The idea of getting a gentleman caller for Laura began to play a more and more important part in Mother’s calculations. It became an obsession. Like some archetype of the universal unconscious, the image of the gentleman caller haunted our small apartment. Mother’s preoccupied look and in my sister’s frightened, apologetic manner – hung like a sentence passed upon the Wingfields! Mother was a woman of action as well as words. For needs extra money, late that winter, she conducted a vigorous campaign on the telephone, roping in subscribers to one of those magazines for matrons called “The Illustrated Companion”, a journal that features the serialized , sublimations of ladies of letters…(gets up) Ladies, who think in terms of delicate cup-like breasts, slim tapering waists, rich, creamy thighs, eyes like wood-smoke in autumn, fingers that soothe and caress like strains of music, and bodies as powerful as Etruscan sculpture. (goes slowly to the window) (Amanda enters with the phone on long extension cord. She is spotted in the dim stage.) Amanda (speaking in the telephone): Ida Scott? This is Amanda Wingfield! We missed you at the meeting last Monday! I said to myself: She’s probably suffering with that sinus condition! How is that sinus condition? Ohh, heaven have mercy! You’re a Christian martyr, yes, that’s what you are, a Christian martyr! Well, I just have happened to notice that your subscription to the Companion’s about to expire! Yes, it expires with the next issue, honey !- just when that wonderful new serial by Bessie Mae Hopper is getting off to such an exciting start. Oh, honey, you must not miss it! Do you remember Scarlet O’Hara in “Gone With the Wind”? Well, this is a serial that critics already compare with the famous “Gone With the Wind”! What? Burning? Oh, honey, don’t. I’ll wait! Heavens! (crossed) I think she’s hung up! (puts down the phone turns, s Tom and goes to him) Amanda: What are you looking for? Tom (with a gesture of his hand): The moon. Amanda: A little silver slip of the moon. Have you make a wish, Tom? What did you wish for? Tom: That’s a secret. Amanda (slightly irritated): Well, I won’t tell mine either. I will be just as mysterious as you. Tom: I can guess what you wish for. Amanda: No, I don’t have secrets. I don’t have a secret. I wish success and happiness and fortunes to my precious children, my precious children, my children! I wish for that whenever there’s a moon, and whenever isn’t a moon too. Tom: I thought you wished for a gentleman caller. Well, we are going to have one. Amanda (gasping in surprise) What? You mean you have asked some nice young man to come over? Tom: Yes. I’ve asked him to dinner. Amanda: You did, and did he – accept?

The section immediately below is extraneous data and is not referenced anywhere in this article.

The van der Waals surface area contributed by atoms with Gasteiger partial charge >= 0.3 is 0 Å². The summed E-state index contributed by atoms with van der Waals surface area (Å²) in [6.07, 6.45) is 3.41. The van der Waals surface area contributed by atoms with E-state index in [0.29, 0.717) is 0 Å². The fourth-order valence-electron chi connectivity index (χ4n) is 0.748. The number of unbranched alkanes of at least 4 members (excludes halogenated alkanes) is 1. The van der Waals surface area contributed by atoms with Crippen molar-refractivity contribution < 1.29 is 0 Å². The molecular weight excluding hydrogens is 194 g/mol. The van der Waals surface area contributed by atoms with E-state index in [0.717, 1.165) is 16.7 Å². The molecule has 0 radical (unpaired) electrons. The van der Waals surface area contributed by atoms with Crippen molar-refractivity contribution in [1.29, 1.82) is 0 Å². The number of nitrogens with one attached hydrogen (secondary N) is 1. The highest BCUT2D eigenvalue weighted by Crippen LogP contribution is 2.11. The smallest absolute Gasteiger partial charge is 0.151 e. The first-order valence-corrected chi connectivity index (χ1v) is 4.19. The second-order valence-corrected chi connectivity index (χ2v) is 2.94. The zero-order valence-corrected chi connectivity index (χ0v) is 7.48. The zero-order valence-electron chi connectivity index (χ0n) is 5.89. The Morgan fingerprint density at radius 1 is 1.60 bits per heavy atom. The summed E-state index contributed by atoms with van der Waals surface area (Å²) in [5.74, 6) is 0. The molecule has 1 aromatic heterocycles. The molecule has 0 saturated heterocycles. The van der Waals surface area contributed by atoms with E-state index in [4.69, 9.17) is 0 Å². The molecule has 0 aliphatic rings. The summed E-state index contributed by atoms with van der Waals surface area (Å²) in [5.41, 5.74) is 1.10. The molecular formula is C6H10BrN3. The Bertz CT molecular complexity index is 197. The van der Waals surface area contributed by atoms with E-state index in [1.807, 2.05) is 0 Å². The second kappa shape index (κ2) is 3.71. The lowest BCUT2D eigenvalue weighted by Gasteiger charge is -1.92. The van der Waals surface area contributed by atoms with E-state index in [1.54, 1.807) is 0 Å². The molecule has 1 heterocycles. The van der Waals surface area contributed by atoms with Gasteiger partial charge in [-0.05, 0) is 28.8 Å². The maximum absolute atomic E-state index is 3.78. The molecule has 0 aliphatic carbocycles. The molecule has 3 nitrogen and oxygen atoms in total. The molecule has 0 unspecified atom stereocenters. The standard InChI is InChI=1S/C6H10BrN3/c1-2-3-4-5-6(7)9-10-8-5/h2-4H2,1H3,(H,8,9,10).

Tom: He did.